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Discussion Starter · #1 ·
I'm sure the Glock vs. Sig topic has been brought up here, but I have been thinking about trading my Sig P239 .40 for a Glock 22 or 23. The 239 is a great concealed carry gun due to its size, but it quite challenging at the range beyond 20'. Theres a good chance I will be starting the police academy in January for either Burlington, VT or Nashua, NH. Both use Glocks and I was thinking it might be smart to trade up my sig for a Glock and get some practice. I have never shot a Glock before... i did almost buy a 23 instead of the Sig, but the Sig felt better in my hand, possibly b/c of the hogue rubber grips. I also like Sig P229's but another thing glocks have going for them is that they are so light. Any suggestions?
 

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If you can shoot the Sig you can shoot the Glock. The fundemental marksmanship issues won't disappear.
You are facing some issues in MA with both guns, 1 Sig just came out with it's "preowned" program and they are selling factory refurbed used Sig's for dirt cheap. 2. Glocks are more plentiful out of MA then they are in MA. You'll have your pick of glocks outside of MA and won't be limited to a LEO Glock in MA.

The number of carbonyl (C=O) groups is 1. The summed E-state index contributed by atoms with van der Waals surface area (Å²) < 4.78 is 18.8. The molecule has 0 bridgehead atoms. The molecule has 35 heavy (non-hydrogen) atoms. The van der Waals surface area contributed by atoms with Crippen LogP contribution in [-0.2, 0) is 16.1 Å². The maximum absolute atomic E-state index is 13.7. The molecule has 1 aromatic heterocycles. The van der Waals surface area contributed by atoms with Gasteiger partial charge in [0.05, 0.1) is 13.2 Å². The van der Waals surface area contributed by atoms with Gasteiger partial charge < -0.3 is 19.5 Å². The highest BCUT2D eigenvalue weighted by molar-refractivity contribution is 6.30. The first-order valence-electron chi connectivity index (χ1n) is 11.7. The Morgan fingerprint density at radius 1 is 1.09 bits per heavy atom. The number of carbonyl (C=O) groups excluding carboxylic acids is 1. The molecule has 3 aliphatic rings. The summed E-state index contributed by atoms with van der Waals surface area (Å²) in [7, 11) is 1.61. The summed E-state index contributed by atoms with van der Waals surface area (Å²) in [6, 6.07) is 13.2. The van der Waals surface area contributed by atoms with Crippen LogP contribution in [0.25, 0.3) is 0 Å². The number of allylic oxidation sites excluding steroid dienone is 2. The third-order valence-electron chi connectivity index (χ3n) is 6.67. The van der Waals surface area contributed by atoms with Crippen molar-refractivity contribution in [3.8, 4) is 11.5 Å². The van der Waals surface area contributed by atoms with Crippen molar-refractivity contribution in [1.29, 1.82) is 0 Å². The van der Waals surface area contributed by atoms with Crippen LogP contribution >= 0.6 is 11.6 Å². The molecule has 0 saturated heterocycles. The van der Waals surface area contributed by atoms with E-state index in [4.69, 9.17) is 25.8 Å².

If it were me I would keep the Sig and buy a used glock in NH or wherever for $300...

I'm sure the Glock vs. Sig topic has been brought up here, but I have been thinking about trading my Sig P239 .40 for a Glock 22 or 23. The 239 is a great concealed carry gun due to its size, but it quite challenging at the range beyond 20'. Theres a good chance I will be starting the police academy in January for either Burlington, VT or Nashua, NH. Both use Glocks and I was thinking it might be smart to trade up my sig for a Glock and get some practice. I have never shot a Glock before... i did almost buy a 23 instead of the Sig, but the Sig felt better in my hand, possibly b/c of the hogue rubber grips. I also like Sig P229's but another thing glocks have going for them is that they are so light. Any suggestions?
 

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Discussion Starter · #3 ·
Oh really? I wasn't sure if it was legal to buy out of state and bring it back. I'll check with 4 Seasons in Woburn and see what the process is. There getting $430 for a refurb G22.